Sanctions Law Backers Dismayed by Stance on French Energy Firm
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Sanctions Law Backers Dismayed by Stance on French Energy Firm

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The Clinton administration’s decision to defer sanctions against a French energy firm that signed a multibillion dollar gas deal with Iran has raised serious concerns among Jewish groups.

Faced with trenchant opposition from the European Union, the administration decided to delay imposing sanctions required by a 1996 U.S. law against any company that invests more than $40 million a year in Iran’s energy sector.

The Iran-Libya Sanctions Act provides for punitive trade measures to curb investments that the U.S. believes would give Iran funds to acquire weapons or promote terrorism.

Total, the French oil and gas company, announced last month that it had joined the Russian gas giant Gazprom and the Malaysian state oil company Petronas in a $2 billion deal to develop the Iranian offshore gas field known as South Pars.

The move touched off a dispute between the United States and France, which warned that it would stand by the deal. The 15-member European Union later chimed in, presenting a united front in opposing any attempt to apply U.S. law to foreign companies.

In response, the Clinton administration has indicated that it may waive sanctions against Total and exempt all companies based in E.U. member countries from the law provided that Europe adopts measures aimed at demonstrating its support for other U.S. efforts to contain Iran.

The proposal has met with criticism from some proponents of the sanctions law, including Jewish officials, who see the waiver as a threat to U.S. credibility.

“What is at stake here is the entire policy of containment of Iran,” a senior official of a pro-Israel organization said. “American credibility is being tested, and if at the first test the U.S. backs down, the Iranians and the big companies will consider that our sanctions were only a bluff.”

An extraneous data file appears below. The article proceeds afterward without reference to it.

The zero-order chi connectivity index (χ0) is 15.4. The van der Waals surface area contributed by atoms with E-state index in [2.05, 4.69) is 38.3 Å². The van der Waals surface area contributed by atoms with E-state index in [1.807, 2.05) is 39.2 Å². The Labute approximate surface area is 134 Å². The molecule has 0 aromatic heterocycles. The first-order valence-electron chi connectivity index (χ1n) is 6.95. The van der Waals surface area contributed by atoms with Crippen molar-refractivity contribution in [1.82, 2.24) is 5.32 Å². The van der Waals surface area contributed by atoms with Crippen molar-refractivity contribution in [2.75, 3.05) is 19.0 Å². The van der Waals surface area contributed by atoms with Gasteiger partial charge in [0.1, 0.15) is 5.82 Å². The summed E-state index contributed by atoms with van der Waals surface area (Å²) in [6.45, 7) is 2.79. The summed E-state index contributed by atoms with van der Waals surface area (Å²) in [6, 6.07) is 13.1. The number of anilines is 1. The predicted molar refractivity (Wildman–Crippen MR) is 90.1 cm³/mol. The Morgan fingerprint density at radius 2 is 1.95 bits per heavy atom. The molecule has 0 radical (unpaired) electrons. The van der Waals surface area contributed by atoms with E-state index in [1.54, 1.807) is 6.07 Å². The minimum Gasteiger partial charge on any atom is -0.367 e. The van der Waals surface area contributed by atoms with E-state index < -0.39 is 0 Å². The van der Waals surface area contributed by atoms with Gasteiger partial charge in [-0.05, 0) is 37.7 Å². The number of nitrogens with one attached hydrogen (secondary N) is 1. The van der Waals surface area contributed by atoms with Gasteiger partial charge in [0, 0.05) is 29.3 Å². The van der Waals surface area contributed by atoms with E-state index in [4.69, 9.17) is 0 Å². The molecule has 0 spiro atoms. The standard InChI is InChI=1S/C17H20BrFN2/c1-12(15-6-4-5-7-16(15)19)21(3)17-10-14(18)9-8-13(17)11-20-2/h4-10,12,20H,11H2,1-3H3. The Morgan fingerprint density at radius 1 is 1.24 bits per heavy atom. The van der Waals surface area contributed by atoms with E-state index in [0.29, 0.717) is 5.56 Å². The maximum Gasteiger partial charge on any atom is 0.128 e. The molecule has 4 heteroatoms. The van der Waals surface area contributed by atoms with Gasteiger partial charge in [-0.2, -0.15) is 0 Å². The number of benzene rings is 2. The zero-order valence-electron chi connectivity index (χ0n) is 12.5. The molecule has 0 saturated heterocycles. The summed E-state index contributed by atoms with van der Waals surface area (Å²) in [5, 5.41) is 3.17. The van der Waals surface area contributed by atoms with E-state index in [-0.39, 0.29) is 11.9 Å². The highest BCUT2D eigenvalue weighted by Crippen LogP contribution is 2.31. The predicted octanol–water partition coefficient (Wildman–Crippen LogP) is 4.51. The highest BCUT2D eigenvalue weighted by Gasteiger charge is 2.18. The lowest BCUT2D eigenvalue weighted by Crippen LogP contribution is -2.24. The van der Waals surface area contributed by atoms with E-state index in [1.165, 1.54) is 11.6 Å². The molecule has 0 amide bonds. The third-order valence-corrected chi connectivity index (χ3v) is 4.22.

Jason Isaacson, Washington director of the American Jewish Committee, said: “We are looking for signs of very firm American action to prevent the realization of Iran’s weapons development and nuclear ambitions. We have been encouraged by some signals in the past, but this is the time to see very clear action, very decisive action by the administration.”

In a letter to President Clinton, Rep. Benjamin Gilman (R-N.Y.), chairman of the House International Relations Committee, and Sen. Alfonse D’Amato (R-N.Y.), principal sponsor of the sanctions law, urged Clinton to hold firm and slap sanctions on Total.

“If the United States does not take swift, decisive action to apply these available sanctions, we will undercut our long-standing policy against Iranian terrorism,” they wrote.

“Dozens of foreign companies are watching our reaction to the Total deal. If we do not sanction Total as” a violator of the Iran-Libya Sanctions Act “it is likely that foreign investment will pour into Iran’s oil and gas fields.”

The controversy comes amid reports that Iran, with the help of Russian technology, is accelerating development of a new ballistic missile capable of delivering chemical, biological and other warheads to Israel and other states in the region.

Maj. Gen. Ze’ev Livneh, the Israeli military attache in Washington, said this week that Iran has successfully tested the engines of a new long-range missile with a range of about 800 miles and that it could become operational within 12 to 18 months.

The State Department, meanwhile, announced this week that U.S. experts will soon visit France, Russia and Malaysia as part of a U.S. probe to determine if sanctions are called for in connection with the Total deal.

“We are actively investigating this case to determine whether sanctionable activity has occurred,” State Department spokesman James Rubin said. “I’m not going to anticipate the results of our review or speculate about what decisions we will make.”

The European Union has set an Oct. 15 deadline for reaching a compromise with Washington over sanctions. If no deal is reached, the European Union is threatening to challenge the U.S. law at the World Trade Organization.

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